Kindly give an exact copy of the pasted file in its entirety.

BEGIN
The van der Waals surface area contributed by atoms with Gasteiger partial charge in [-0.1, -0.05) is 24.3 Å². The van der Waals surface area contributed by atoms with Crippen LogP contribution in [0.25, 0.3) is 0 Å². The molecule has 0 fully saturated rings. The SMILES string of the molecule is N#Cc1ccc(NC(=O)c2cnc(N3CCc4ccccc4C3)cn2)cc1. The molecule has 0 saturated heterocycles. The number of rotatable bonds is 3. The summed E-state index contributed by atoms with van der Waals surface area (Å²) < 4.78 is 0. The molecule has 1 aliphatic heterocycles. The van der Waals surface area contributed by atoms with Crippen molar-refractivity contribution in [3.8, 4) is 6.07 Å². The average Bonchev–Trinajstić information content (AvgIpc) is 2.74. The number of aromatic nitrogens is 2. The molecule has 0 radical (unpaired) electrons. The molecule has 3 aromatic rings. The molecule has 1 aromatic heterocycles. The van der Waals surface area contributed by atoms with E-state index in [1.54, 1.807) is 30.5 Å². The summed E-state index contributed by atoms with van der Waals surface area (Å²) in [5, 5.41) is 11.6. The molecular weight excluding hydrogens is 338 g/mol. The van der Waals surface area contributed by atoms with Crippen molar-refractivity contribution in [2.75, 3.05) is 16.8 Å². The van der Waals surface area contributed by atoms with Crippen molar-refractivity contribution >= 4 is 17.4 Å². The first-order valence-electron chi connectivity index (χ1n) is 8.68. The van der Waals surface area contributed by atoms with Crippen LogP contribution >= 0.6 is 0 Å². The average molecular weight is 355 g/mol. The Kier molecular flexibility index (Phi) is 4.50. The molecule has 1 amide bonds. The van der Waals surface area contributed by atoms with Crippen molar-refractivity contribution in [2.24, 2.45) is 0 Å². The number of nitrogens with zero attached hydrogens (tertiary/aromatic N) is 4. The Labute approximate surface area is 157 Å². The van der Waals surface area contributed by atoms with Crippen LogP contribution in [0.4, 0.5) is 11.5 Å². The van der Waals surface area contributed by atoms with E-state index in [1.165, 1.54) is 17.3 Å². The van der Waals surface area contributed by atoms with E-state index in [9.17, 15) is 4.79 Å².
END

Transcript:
The van der Waals surface area contributed by atoms with Gasteiger partial charge in [-0.1, -0.05) is 24.3 Å². The van der Waals surface area contributed by atoms with Crippen LogP contribution in [0.25, 0.3) is 0 Å². The molecule has 0 fully saturated rings. The SMILES string of the molecule is N#Cc1ccc(NC(=O)c2cnc(N3CCc4ccccc4C3)cn2)cc1. The molecule has 0 saturated heterocycles. The number of rotatable bonds is 3. The summed E-state index contributed by atoms with van der Waals surface area (Å²) < 4.78 is 0. The molecule has 1 aliphatic heterocycles. The van der Waals surface area contributed by atoms with Crippen molar-refractivity contribution in [3.8, 4) is 6.07 Å². The average Bonchev–Trinajstić information content (AvgIpc) is 2.74. The number of aromatic nitrogens is 2. The molecule has 0 radical (unpaired) electrons. The molecule has 3 aromatic rings. The molecule has 1 aromatic heterocycles. The van der Waals surface area contributed by atoms with E-state index in [1.54, 1.807) is 30.5 Å². The summed E-state index contributed by atoms with van der Waals surface area (Å²) in [5, 5.41) is 11.6. The molecular weight excluding hydrogens is 338 g/mol. The van der Waals surface area contributed by atoms with Crippen molar-refractivity contribution in [2.75, 3.05) is 16.8 Å². The van der Waals surface area contributed by atoms with Crippen molar-refractivity contribution >= 4 is 17.4 Å². The first-order valence-electron chi connectivity index (χ1n) is 8.68. The van der Waals surface area contributed by atoms with Crippen LogP contribution >= 0.6 is 0 Å². The average molecular weight is 355 g/mol. The Kier molecular flexibility index (Phi) is 4.50. The molecule has 1 amide bonds. The van der Waals surface area contributed by atoms with Crippen molar-refractivity contribution in [2.24, 2.45) is 0 Å². The number of nitrogens with zero attached hydrogens (tertiary/aromatic N) is 4. The Labute approximate surface area is 157 Å². The van der Waals surface area contributed by atoms with Crippen LogP contribution in [0.4, 0.5) is 11.5 Å². The van der Waals surface area contributed by atoms with E-state index in [1.165, 1.54) is 17.3 Å². The van der Waals surface area contributed by atoms with E-state index in [9.17, 15) is 4.79 Å².